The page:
Cold week ahead: Polar vortex to invade; few snow chances

     The Monday 06z GFS forecast model temperature map for Wednesday evening, indicating the arrival of polar air. While the map depicts temperatures about a mile above the surface, it is useful in demonstrating the airmass.

    The Monday 06z GFS forecast model temperature map for Wednesday evening, indicating the arrival of polar air. While the map depicts temperatures about a mile above the surface, it is useful in demonstrating the airmass.

    Here we go again! 

    The recent mild and tranquil weather ends today as a wintry pattern returns, delivering arctic air by mid-week and a few unimpressive snow chances.

    The culprit?

    It’s once again the polar vortex, which is “essentially a mass of very cold air that usually hangs out above the Arctic Circle and is contained by strong winds,” said AccuWeather.com Senior Meteorologist Alex Sosnowski in a report

    While based on recent news reports it may seem like a new concept, it always exists at the poles, according to the National Weather Service office in New York, NY. 

    “The polar vortex is not something that will be visibly observed like tornadoes, funnel clouds, thunderstorms, lighting, etc.,” a graphic issued by the National Weather Service office notes. “The polar vortex is not something in itself dangerous to humans, but the cold, arctic air associated with them at the surface could be.”

    But while the week will be cold, especially beginning Wednesday, the arctic blast won’t be as severe as back in January.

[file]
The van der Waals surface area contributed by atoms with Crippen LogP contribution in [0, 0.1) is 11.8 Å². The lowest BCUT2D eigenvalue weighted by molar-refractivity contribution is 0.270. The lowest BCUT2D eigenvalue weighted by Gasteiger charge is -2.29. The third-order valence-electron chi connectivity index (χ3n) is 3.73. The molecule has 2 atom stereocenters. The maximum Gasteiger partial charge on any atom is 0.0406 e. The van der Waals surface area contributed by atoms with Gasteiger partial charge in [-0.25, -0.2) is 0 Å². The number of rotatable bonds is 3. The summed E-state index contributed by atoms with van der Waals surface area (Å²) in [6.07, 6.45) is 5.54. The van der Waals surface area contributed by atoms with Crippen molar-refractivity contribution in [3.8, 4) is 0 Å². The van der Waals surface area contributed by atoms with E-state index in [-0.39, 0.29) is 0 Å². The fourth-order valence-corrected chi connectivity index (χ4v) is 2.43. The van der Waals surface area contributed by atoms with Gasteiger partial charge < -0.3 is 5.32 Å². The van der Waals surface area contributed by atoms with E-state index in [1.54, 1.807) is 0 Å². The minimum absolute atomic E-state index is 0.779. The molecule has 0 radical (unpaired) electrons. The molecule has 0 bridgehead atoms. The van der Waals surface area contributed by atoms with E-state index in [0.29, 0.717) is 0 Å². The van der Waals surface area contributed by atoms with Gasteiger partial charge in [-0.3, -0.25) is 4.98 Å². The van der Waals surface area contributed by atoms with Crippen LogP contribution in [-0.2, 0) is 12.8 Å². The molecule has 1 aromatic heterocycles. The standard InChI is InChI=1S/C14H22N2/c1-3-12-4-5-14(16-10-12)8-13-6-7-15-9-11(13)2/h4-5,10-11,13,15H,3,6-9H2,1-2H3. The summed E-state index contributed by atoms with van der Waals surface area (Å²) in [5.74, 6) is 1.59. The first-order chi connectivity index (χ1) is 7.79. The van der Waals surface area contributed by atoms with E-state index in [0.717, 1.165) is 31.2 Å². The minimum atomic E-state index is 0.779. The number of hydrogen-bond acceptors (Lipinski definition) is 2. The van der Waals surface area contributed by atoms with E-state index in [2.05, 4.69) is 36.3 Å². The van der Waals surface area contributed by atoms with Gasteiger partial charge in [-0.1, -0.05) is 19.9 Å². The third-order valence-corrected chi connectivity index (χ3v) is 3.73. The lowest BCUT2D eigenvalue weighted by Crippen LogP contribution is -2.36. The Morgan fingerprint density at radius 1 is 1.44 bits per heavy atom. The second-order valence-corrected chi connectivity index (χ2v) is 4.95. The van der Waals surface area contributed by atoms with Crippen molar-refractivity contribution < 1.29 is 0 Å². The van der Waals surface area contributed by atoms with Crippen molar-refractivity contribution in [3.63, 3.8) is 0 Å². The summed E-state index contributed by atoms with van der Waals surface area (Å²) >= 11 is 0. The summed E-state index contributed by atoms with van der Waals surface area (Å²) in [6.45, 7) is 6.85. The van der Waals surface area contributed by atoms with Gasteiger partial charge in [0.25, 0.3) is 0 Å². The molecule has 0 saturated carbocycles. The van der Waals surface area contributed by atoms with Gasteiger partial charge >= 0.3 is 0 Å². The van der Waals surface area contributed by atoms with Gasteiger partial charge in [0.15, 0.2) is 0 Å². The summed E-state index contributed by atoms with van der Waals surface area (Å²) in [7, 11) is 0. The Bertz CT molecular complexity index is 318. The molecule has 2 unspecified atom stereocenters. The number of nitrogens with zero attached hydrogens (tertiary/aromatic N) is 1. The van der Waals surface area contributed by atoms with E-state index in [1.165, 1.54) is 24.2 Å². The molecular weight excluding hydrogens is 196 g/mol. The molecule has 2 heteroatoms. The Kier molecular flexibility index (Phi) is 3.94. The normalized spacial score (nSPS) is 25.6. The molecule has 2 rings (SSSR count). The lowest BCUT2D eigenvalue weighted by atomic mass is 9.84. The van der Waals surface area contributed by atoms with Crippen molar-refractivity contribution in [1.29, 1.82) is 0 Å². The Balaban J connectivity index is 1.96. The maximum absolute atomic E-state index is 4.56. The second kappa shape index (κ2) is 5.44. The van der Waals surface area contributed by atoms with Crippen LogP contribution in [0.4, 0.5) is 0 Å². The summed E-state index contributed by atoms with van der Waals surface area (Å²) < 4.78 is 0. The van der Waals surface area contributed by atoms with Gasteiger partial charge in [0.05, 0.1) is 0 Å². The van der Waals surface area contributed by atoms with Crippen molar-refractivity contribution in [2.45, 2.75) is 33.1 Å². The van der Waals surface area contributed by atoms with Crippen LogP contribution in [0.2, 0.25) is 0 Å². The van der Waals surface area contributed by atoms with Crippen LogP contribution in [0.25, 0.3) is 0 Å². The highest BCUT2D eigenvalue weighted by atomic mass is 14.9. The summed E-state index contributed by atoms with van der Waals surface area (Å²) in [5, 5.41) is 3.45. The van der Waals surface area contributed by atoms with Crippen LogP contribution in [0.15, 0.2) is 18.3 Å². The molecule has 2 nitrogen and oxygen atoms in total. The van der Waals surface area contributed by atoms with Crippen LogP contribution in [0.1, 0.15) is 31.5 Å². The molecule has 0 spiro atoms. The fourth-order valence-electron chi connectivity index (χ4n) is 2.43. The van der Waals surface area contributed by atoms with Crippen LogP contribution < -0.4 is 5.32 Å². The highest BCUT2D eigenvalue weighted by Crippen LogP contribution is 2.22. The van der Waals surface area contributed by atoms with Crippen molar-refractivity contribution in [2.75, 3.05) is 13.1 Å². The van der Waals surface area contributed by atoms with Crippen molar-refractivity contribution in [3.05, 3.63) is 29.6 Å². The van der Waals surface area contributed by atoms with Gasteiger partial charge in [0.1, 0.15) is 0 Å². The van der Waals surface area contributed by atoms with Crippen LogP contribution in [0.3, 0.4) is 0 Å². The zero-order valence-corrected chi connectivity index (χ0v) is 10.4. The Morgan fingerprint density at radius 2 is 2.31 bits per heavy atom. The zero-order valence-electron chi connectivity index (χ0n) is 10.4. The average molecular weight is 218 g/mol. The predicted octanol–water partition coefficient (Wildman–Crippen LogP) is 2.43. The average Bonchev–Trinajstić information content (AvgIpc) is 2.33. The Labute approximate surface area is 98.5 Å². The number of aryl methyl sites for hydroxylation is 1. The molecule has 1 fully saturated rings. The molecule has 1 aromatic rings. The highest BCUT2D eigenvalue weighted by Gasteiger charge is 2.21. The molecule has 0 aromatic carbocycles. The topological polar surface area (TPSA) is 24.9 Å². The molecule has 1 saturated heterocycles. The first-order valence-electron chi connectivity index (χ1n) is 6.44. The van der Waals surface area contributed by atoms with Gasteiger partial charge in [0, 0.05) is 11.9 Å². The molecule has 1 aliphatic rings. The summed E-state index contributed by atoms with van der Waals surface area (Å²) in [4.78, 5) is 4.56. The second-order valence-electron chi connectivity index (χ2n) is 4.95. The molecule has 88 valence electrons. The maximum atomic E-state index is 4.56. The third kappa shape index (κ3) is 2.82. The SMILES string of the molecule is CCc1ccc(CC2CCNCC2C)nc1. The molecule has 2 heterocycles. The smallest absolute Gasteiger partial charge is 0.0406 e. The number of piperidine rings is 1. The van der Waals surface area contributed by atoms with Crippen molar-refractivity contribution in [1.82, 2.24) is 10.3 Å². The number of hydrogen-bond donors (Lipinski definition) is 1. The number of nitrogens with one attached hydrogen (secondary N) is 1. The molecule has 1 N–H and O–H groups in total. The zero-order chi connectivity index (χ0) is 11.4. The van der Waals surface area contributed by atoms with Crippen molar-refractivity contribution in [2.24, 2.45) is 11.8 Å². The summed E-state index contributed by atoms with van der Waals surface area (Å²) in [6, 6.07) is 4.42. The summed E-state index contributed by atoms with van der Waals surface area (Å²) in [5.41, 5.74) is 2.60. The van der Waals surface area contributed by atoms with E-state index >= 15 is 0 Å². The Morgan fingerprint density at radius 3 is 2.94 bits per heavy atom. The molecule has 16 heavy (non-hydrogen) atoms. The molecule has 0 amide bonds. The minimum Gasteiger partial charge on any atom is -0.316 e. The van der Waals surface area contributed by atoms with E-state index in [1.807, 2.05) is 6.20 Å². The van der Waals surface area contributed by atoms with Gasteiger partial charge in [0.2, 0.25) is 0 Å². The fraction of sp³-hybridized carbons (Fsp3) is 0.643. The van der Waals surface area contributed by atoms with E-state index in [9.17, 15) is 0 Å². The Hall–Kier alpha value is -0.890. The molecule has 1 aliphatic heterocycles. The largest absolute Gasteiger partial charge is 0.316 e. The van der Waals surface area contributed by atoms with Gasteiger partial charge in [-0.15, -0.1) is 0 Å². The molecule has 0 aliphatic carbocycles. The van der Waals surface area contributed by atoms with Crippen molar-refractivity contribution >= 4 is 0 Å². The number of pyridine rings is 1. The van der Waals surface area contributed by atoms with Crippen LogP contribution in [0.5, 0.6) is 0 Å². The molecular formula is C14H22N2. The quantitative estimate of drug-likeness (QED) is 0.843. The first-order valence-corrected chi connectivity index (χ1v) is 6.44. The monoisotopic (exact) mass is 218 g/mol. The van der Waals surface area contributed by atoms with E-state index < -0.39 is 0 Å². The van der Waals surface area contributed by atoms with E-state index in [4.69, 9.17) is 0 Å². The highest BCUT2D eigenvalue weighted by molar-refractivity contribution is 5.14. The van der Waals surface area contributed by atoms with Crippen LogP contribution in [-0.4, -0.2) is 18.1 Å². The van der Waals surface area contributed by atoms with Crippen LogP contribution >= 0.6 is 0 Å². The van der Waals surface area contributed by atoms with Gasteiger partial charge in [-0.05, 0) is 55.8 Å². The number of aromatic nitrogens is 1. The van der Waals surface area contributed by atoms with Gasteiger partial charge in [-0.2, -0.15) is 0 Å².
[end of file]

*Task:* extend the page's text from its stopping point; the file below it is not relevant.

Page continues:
The National Weather Service office in Mount Holly, NJ forecasts temperatures about 10 degrees below normal Thursday, Friday, and Saturday, then potentially plunging to around 15 to 25 degrees below normal on Sunday. 

    And with cold air, precipitation will fall as snow, but the following threats appear minor at best: 

    A fast moving system is expected to drop one to three inches of snow throughout the region Wednesday morning, with some spots seeing four inches, according to a forecast discussion issued by the National Weather Service office in Mount Holly. 
    A chance of snow showers Friday night into Saturday.

    So when will this relentless wintry cycle end?

    “As far as a break in the pattern, and some more sustained normal or above normal temperatures, no signs of it yet,” said John Homenuk, lead forecaster at New York Metro Weather. “But we’re watching carefully for the first appearance of a respite in the wintry pattern on the model guidance.”

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